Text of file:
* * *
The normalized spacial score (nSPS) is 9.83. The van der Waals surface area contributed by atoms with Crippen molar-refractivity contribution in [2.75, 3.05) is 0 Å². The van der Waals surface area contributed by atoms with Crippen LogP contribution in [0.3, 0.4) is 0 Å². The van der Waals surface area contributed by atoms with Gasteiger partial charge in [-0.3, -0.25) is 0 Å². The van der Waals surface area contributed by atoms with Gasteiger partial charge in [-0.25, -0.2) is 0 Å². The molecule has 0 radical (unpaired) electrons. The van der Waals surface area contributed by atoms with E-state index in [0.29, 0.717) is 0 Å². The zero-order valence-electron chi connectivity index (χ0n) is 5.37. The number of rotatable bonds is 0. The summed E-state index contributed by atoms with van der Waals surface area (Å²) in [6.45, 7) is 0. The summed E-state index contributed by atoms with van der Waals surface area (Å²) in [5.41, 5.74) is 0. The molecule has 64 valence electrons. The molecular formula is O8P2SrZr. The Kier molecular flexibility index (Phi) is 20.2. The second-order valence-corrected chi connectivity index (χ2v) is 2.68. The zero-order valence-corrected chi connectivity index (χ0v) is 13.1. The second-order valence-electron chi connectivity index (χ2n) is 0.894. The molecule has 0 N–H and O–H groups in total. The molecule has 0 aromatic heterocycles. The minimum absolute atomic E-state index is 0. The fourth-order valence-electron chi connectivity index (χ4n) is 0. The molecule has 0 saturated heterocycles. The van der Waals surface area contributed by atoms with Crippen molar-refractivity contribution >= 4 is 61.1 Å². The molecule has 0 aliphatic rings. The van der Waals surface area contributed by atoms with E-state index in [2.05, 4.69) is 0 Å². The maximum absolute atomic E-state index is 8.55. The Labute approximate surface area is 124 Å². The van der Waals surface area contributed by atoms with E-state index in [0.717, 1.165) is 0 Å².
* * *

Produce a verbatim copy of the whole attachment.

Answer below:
The normalized spacial score (nSPS) is 9.83. The van der Waals surface area contributed by atoms with Crippen molar-refractivity contribution in [2.75, 3.05) is 0 Å². The van der Waals surface area contributed by atoms with Crippen LogP contribution in [0.3, 0.4) is 0 Å². The van der Waals surface area contributed by atoms with Gasteiger partial charge in [-0.3, -0.25) is 0 Å². The van der Waals surface area contributed by atoms with Gasteiger partial charge in [-0.25, -0.2) is 0 Å². The molecule has 0 radical (unpaired) electrons. The van der Waals surface area contributed by atoms with E-state index in [0.29, 0.717) is 0 Å². The zero-order valence-electron chi connectivity index (χ0n) is 5.37. The number of rotatable bonds is 0. The summed E-state index contributed by atoms with van der Waals surface area (Å²) in [6.45, 7) is 0. The summed E-state index contributed by atoms with van der Waals surface area (Å²) in [5.41, 5.74) is 0. The molecule has 64 valence electrons. The molecular formula is O8P2SrZr. The Kier molecular flexibility index (Phi) is 20.2. The second-order valence-corrected chi connectivity index (χ2v) is 2.68. The zero-order valence-corrected chi connectivity index (χ0v) is 13.1. The second-order valence-electron chi connectivity index (χ2n) is 0.894. The molecule has 0 N–H and O–H groups in total. The molecule has 0 aromatic heterocycles. The minimum absolute atomic E-state index is 0. The fourth-order valence-electron chi connectivity index (χ4n) is 0. The molecule has 0 saturated heterocycles. The van der Waals surface area contributed by atoms with Crippen molar-refractivity contribution >= 4 is 61.1 Å². The molecule has 0 aliphatic rings. The van der Waals surface area contributed by atoms with E-state index in [2.05, 4.69) is 0 Å². The maximum absolute atomic E-state index is 8.55. The Labute approximate surface area is 124 Å². The van der Waals surface area contributed by atoms with E-state index in [0.717, 1.165) is 0 Å².